International developments in labour law in the last 20 years
Authors Manfred Weiss
Affiliations: Professor, Institute for Labour Law, Goethe University, Frankfurt
Source: Industrial Law Journal, Volume 39 Issue 2, 2018, p. 693 – 702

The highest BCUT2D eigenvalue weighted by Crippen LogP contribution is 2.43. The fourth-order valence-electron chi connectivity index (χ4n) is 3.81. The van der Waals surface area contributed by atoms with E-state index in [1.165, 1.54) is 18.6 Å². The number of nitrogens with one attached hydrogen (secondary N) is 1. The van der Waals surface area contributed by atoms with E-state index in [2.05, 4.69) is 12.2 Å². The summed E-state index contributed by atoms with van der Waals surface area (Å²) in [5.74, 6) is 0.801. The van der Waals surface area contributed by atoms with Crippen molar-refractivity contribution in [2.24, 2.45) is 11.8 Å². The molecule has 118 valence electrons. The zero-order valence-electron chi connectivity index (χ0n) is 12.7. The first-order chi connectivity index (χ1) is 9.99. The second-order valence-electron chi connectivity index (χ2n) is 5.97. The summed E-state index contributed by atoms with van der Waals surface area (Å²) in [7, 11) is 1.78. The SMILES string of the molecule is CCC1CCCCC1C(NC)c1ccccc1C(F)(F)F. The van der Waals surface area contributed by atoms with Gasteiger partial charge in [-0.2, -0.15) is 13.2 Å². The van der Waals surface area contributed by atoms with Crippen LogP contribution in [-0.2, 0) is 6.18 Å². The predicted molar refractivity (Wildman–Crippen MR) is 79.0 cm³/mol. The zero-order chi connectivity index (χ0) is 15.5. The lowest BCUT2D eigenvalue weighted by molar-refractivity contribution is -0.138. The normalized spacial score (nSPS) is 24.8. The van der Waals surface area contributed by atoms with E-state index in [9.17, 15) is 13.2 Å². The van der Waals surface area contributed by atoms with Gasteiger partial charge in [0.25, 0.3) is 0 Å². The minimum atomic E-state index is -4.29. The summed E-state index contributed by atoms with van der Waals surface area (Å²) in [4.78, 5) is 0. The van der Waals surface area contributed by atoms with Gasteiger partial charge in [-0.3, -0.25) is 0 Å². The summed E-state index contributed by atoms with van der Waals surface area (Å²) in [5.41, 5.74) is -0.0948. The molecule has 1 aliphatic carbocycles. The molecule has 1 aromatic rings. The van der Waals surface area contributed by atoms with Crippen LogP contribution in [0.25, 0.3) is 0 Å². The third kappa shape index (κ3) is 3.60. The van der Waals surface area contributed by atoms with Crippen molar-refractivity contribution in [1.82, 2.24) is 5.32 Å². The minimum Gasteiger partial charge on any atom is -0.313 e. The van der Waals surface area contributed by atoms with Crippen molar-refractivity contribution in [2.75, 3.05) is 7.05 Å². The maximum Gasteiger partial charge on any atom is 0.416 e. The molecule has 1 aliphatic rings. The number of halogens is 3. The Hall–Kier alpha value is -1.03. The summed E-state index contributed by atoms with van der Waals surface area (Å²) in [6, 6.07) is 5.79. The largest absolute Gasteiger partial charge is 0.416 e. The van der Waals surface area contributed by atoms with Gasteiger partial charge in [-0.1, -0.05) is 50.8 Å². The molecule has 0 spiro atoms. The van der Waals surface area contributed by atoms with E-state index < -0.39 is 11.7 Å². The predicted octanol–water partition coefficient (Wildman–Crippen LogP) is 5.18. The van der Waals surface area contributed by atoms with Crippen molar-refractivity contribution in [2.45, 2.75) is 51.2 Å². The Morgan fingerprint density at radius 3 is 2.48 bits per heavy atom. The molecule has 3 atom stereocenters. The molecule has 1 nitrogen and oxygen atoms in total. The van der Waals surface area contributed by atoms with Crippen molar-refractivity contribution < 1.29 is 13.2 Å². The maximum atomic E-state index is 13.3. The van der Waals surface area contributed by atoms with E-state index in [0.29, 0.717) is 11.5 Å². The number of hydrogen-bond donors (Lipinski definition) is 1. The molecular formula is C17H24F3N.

Developments in international labour law in the last two decades evince both positive and negative aspects. The ILO declaration of 1998 is an ambiguous innovation. It has raised public attention in respect of core labour rights thus compensating for the low rate of ratification of such rights. But it has also introduced a problematic hierarchy of standards and an ongoing and ever increasing soft law approach. The ILO has finally extended its activities to the informal sector, but has not yet developed a satisfactory policy in this respect. The conflict over the mandate of the ILO might further weaken its already rather inefficient enforcement machinery. The example of global supply chains shows that fragmented and limited regulatory attempts arise only in reaction to shocks (for instance, the Rana Plaza tragedy), and that comprehensive regulation by enforceable hard law is resisted by all the countries whose multinational enterprises (MNEs) profit from the exploitation of workers in developing countries. Soft law instruments prevail. Private actors succeed only to a very limited extent in compensating for the deficiencies in the ILO’s and UN’s regulatory machinery. The MNE codes of conduct have proved to be rather inefficient instruments, mainly used for marketing purposes. More promising are the International Framework Agreements.